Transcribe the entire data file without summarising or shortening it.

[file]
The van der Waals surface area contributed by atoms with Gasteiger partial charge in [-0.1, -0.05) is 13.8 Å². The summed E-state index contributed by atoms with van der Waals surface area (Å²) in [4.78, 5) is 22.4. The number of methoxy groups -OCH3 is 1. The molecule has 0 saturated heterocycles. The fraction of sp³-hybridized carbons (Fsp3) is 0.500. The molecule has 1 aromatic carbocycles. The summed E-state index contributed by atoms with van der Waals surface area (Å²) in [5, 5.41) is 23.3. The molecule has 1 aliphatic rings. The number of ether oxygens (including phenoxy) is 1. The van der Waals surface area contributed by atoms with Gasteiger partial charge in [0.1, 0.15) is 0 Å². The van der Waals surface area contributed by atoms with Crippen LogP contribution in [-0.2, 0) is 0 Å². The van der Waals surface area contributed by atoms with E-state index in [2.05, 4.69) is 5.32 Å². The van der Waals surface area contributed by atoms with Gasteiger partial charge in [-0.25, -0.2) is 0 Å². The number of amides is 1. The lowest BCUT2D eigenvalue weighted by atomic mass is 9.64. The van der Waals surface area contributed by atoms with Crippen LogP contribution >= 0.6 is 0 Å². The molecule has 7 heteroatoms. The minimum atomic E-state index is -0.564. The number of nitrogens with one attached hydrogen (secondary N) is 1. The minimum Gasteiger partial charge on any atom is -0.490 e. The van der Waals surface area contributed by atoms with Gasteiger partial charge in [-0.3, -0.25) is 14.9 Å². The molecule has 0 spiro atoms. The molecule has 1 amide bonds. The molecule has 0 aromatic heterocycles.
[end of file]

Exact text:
The van der Waals surface area contributed by atoms with Gasteiger partial charge in [-0.1, -0.05) is 13.8 Å². The summed E-state index contributed by atoms with van der Waals surface area (Å²) in [4.78, 5) is 22.4. The number of methoxy groups -OCH3 is 1. The molecule has 0 saturated heterocycles. The fraction of sp³-hybridized carbons (Fsp3) is 0.500. The molecule has 1 aromatic carbocycles. The summed E-state index contributed by atoms with van der Waals surface area (Å²) in [5, 5.41) is 23.3. The molecule has 1 aliphatic rings. The number of ether oxygens (including phenoxy) is 1. The van der Waals surface area contributed by atoms with Gasteiger partial charge in [0.1, 0.15) is 0 Å². The van der Waals surface area contributed by atoms with Crippen LogP contribution in [-0.2, 0) is 0 Å². The van der Waals surface area contributed by atoms with E-state index in [2.05, 4.69) is 5.32 Å². The van der Waals surface area contributed by atoms with Gasteiger partial charge in [-0.25, -0.2) is 0 Å². The number of amides is 1. The lowest BCUT2D eigenvalue weighted by atomic mass is 9.64. The van der Waals surface area contributed by atoms with Crippen LogP contribution >= 0.6 is 0 Å². The molecule has 7 heteroatoms. The minimum atomic E-state index is -0.564. The number of nitrogens with one attached hydrogen (secondary N) is 1. The minimum Gasteiger partial charge on any atom is -0.490 e. The van der Waals surface area contributed by atoms with Gasteiger partial charge in [-0.3, -0.25) is 14.9 Å². The molecule has 0 spiro atoms. The molecule has 1 amide bonds. The molecule has 0 aromatic heterocycles.